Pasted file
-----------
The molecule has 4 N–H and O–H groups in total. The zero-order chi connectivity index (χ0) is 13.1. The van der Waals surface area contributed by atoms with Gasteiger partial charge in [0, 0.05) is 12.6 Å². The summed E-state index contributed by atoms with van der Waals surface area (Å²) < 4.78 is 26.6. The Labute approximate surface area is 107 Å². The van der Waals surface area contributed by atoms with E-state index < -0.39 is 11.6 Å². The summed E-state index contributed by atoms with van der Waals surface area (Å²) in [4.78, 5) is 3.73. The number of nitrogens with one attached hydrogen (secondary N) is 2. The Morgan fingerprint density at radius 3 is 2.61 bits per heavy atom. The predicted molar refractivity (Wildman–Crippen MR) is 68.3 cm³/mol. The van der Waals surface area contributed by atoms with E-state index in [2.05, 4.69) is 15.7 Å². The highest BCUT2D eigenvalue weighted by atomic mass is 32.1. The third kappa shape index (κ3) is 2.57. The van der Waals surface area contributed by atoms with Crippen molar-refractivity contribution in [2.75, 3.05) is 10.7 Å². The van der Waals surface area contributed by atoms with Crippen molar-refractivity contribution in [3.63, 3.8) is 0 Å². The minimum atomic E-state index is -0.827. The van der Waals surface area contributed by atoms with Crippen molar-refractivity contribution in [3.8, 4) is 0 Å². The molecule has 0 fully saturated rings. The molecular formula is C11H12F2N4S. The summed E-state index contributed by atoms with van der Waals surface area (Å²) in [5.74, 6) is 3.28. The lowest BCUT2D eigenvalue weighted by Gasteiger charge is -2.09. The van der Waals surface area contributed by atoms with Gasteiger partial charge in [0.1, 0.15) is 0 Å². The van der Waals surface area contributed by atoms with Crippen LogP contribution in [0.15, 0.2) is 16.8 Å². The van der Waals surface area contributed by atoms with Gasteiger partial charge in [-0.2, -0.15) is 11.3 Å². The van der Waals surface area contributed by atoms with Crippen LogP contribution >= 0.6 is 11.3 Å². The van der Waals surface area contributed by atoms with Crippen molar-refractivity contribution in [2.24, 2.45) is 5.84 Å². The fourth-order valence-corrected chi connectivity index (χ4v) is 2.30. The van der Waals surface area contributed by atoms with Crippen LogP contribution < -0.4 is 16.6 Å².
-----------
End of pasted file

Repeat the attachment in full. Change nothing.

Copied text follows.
The molecule has 4 N–H and O–H groups in total. The zero-order chi connectivity index (χ0) is 13.1. The van der Waals surface area contributed by atoms with Gasteiger partial charge in [0, 0.05) is 12.6 Å². The summed E-state index contributed by atoms with van der Waals surface area (Å²) < 4.78 is 26.6. The Labute approximate surface area is 107 Å². The van der Waals surface area contributed by atoms with E-state index < -0.39 is 11.6 Å². The summed E-state index contributed by atoms with van der Waals surface area (Å²) in [4.78, 5) is 3.73. The number of nitrogens with one attached hydrogen (secondary N) is 2. The Morgan fingerprint density at radius 3 is 2.61 bits per heavy atom. The predicted molar refractivity (Wildman–Crippen MR) is 68.3 cm³/mol. The van der Waals surface area contributed by atoms with E-state index in [2.05, 4.69) is 15.7 Å². The highest BCUT2D eigenvalue weighted by atomic mass is 32.1. The third kappa shape index (κ3) is 2.57. The van der Waals surface area contributed by atoms with Crippen molar-refractivity contribution in [2.75, 3.05) is 10.7 Å². The van der Waals surface area contributed by atoms with Crippen molar-refractivity contribution in [3.63, 3.8) is 0 Å². The minimum atomic E-state index is -0.827. The van der Waals surface area contributed by atoms with Crippen molar-refractivity contribution in [3.8, 4) is 0 Å². The molecule has 0 fully saturated rings. The molecular formula is C11H12F2N4S. The summed E-state index contributed by atoms with van der Waals surface area (Å²) in [5.74, 6) is 3.28. The lowest BCUT2D eigenvalue weighted by Gasteiger charge is -2.09. The van der Waals surface area contributed by atoms with Gasteiger partial charge in [0.1, 0.15) is 0 Å². The van der Waals surface area contributed by atoms with Crippen LogP contribution in [0.15, 0.2) is 16.8 Å². The van der Waals surface area contributed by atoms with Gasteiger partial charge in [-0.2, -0.15) is 11.3 Å². The van der Waals surface area contributed by atoms with Crippen LogP contribution >= 0.6 is 11.3 Å². The van der Waals surface area contributed by atoms with Crippen molar-refractivity contribution in [2.24, 2.45) is 5.84 Å². The fourth-order valence-corrected chi connectivity index (χ4v) is 2.30. The van der Waals surface area contributed by atoms with Crippen LogP contribution < -0.4 is 16.6 Å².